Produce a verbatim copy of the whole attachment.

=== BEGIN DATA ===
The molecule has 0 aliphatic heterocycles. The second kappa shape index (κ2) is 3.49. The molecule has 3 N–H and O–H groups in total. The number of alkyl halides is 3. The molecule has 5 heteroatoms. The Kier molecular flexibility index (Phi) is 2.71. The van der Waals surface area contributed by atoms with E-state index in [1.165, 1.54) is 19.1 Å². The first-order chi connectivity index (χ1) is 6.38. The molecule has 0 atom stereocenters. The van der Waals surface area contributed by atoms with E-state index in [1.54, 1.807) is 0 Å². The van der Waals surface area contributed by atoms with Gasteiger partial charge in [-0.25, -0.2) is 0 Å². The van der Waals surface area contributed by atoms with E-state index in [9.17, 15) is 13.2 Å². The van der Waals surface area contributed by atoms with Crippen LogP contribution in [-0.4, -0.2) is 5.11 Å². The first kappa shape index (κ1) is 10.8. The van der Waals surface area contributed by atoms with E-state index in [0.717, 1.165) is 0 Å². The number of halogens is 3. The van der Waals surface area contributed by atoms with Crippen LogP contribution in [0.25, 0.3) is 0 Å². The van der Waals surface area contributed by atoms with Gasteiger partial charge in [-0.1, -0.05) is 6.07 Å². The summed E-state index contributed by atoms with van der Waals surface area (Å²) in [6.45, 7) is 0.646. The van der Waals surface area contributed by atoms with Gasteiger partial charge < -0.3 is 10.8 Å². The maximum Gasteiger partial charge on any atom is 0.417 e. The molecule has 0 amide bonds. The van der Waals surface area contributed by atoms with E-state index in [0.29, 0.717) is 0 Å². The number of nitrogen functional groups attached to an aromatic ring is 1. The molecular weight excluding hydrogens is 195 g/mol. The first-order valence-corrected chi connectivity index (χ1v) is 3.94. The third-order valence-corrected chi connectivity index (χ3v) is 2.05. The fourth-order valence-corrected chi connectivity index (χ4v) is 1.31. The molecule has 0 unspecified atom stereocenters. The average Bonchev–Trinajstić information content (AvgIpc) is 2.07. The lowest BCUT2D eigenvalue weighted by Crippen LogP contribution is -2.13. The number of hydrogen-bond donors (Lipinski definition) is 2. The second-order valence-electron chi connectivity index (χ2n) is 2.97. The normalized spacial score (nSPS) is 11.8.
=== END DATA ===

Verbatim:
The molecule has 0 aliphatic heterocycles. The second kappa shape index (κ2) is 3.49. The molecule has 3 N–H and O–H groups in total. The number of alkyl halides is 3. The molecule has 5 heteroatoms. The Kier molecular flexibility index (Phi) is 2.71. The van der Waals surface area contributed by atoms with E-state index in [1.165, 1.54) is 19.1 Å². The first-order chi connectivity index (χ1) is 6.38. The molecule has 0 atom stereocenters. The van der Waals surface area contributed by atoms with E-state index in [1.54, 1.807) is 0 Å². The van der Waals surface area contributed by atoms with Gasteiger partial charge in [-0.25, -0.2) is 0 Å². The van der Waals surface area contributed by atoms with E-state index in [9.17, 15) is 13.2 Å². The van der Waals surface area contributed by atoms with Crippen LogP contribution in [-0.4, -0.2) is 5.11 Å². The first kappa shape index (κ1) is 10.8. The van der Waals surface area contributed by atoms with E-state index in [0.717, 1.165) is 0 Å². The number of halogens is 3. The van der Waals surface area contributed by atoms with Crippen LogP contribution in [0.25, 0.3) is 0 Å². The van der Waals surface area contributed by atoms with Gasteiger partial charge in [-0.1, -0.05) is 6.07 Å². The summed E-state index contributed by atoms with van der Waals surface area (Å²) in [6.45, 7) is 0.646. The van der Waals surface area contributed by atoms with Gasteiger partial charge < -0.3 is 10.8 Å². The maximum Gasteiger partial charge on any atom is 0.417 e. The molecule has 0 amide bonds. The van der Waals surface area contributed by atoms with E-state index in [0.29, 0.717) is 0 Å². The number of nitrogen functional groups attached to an aromatic ring is 1. The molecular weight excluding hydrogens is 195 g/mol. The first-order valence-corrected chi connectivity index (χ1v) is 3.94. The third-order valence-corrected chi connectivity index (χ3v) is 2.05. The fourth-order valence-corrected chi connectivity index (χ4v) is 1.31. The molecule has 0 unspecified atom stereocenters. The average Bonchev–Trinajstić information content (AvgIpc) is 2.07. The lowest BCUT2D eigenvalue weighted by Crippen LogP contribution is -2.13. The number of hydrogen-bond donors (Lipinski definition) is 2. The second-order valence-electron chi connectivity index (χ2n) is 2.97. The normalized spacial score (nSPS) is 11.8.